Community members in rural Ethiopia participated in mapping areas they wanted to protect. © David Snyder/ Counterpart International.
With the click of a mouse, the final versions of maps outlining conservation areas have set the precedent for a new kind of land management in Ethiopia.
The maps show authorized land use for six Community Conservation Areas (CCAs) in Ethiopia’s Central and Southern Rift Valley— the first such areas to be officially recognized by the state.
The final keystroke capped more than five years of work by the Ethiopian Sustainable Tourism Alliance (ESTA), a U.S. Agency for International Development-supported program implemented by Counterpart International. The alliance aims to enhance biodiversity conservation and economic development through sustainable tourism, community mobilization and improved livelihoods throughout the region.
In a country where the government is the sole landowner, approval of the maps solidifies these unprecedented community-led agreements about how land may be used.
The Ethiopian government had policies about protected areas, but around the time ESTA was getting off the ground in 2007, it made allowances for communities themselves to earmark land for conservation.
ESTA targeted areas that were vulnerable to drought, food insecurity, and overuse of natural resources. Where biologically significant places were under threat, ESTA saw an opportunity: It knew places worth protecting were also places tourists would want to see.
“Tourists want to see something like a waterfall, not a watershed,” says Jennifer Norfolk, Counterpart’s Senior Environmental Program Manager.
Creating CCAs around special but vulnerable attractions creates incentives to protect both.
Benefitting from their own assets
Community-operated ecotourism deploys natural, historical and cultural resources for local development, according to Bedilu Shegen, Counterpart’s director in Ethiopia.
“This type of tourism is vital for the country’s development in that the direct beneficiaries are the local communities themselves, especially those heavily dependent on unsustainable use of natural resources,” Shegen says.
Within the CCAs, ESTA formed self-governing community associations that stimulate economic growth through ecotourism but also through alternative livelihoods like beekeeping and handcrafts production. They also ensure a percentage of associationor business profits go into a Community Development Fund, used for local projects and reinvestment.
“The people…own the conservation strategy,” says Abu Jarsoo, Head of Batu Town Culture and Tourism Office. “They see the benefits of planting seedlings, digging pits, and rehabilitating degraded land. ESTA created this sense of ownership by teaching natural resource management and going directly into the community asking about their needs.”
Process and politics
The new maps indicate designated conservation sites, nurseries, pasturelands and biologically significant areas as well as economic use zones, trekking paths and tourist attractions handcraft shops and hippo pools in the six CCAs.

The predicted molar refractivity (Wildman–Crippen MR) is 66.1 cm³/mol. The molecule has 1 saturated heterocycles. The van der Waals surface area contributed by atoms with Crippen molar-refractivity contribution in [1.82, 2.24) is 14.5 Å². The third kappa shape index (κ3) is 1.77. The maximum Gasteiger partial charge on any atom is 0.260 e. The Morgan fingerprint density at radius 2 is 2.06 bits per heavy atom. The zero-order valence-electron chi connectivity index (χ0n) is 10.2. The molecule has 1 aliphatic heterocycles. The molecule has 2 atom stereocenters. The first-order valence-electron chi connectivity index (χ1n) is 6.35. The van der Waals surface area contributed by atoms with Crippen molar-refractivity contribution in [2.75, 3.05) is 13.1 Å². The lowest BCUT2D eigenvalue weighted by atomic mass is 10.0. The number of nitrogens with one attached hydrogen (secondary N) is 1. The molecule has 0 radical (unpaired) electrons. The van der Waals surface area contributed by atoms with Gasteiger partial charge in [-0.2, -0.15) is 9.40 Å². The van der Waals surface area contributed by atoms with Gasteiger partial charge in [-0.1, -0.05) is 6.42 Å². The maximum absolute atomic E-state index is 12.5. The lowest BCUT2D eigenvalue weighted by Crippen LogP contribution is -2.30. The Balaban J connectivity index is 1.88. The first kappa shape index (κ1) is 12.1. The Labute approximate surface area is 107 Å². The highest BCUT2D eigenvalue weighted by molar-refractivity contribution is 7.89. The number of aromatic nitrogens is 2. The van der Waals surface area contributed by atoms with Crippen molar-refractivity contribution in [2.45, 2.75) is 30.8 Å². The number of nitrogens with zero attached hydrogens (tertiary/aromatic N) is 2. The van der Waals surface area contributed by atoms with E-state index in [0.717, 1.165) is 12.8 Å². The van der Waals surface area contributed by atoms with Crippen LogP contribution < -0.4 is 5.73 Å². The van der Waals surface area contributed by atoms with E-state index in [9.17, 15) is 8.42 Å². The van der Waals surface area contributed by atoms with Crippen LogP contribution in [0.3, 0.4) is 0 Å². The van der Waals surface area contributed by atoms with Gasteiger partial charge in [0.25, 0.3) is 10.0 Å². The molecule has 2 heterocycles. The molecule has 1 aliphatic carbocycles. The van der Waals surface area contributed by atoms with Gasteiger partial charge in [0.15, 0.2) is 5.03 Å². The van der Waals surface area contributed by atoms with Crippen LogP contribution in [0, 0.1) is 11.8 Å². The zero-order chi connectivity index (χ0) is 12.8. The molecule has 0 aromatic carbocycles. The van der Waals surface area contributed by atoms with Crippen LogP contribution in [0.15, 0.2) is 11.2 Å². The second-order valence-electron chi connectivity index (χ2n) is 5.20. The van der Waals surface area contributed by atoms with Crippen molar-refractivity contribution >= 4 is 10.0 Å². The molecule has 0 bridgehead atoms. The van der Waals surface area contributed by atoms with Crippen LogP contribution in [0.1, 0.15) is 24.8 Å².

Community members walked every inch of the land during the mapping process, recording its geographic features and uses such as grazing and farming. The project then used a GPS system to log coordinates and ensure accurate demarcation.
An expert from the Ethiopian mapping agency prepared the final products, which will be part of the CCA management plans and bylaws—written accounts of how the land will be used—and are the final step in formalizing the areas.
The Ethiopian Government seems interested in improving land administration, and has also been working with USAID to give millions of households land certification—a hybrid legal approach that allows the state to retain ownership while empowering citizens with legal rights to land use and inheritance.
Government land ownership has made local agreements about its use difficult, and has diminished community investment in agriculture and conservation. Although regional governments doled out land rights to individuals, families always worried they would come to take it back.
Undocumented claims and clashing convictions about how land should be used have led to fatal conflicts.
A promising final step
With the CCAs officially recognized, communities are already developing a greater sense of ownership over the land they profit from and steward.
“Now we are proud to walk through this area and we know the land is well protected,” says Nachi Urgesa, a resident of Lepis, Ethiopia. “My house is here and I’ve seen the changes already. Trees are no longer cut down, and people don’t let their cattle overgraze. This is a very big difference.”
Having a CCA gives communities the resources and authority to make decisions about their own land, and avoid conflicts with those who think they have a claim to it, even when that is the government itself.
“Designating CCAs creates ownership, predictability, stability and a higher degree of control over resources,” Norfolk says. “Submitting the CCA maps and bylaws is the last step in a whole process of making it official that the government has granted land rights to a community.”
ESTA staff and the collaborating communities believe the CCAs will serve as a model for other conservation projects, mobilize more communities to manage and conserve their land, and educate Ethiopians about promising options for managing it.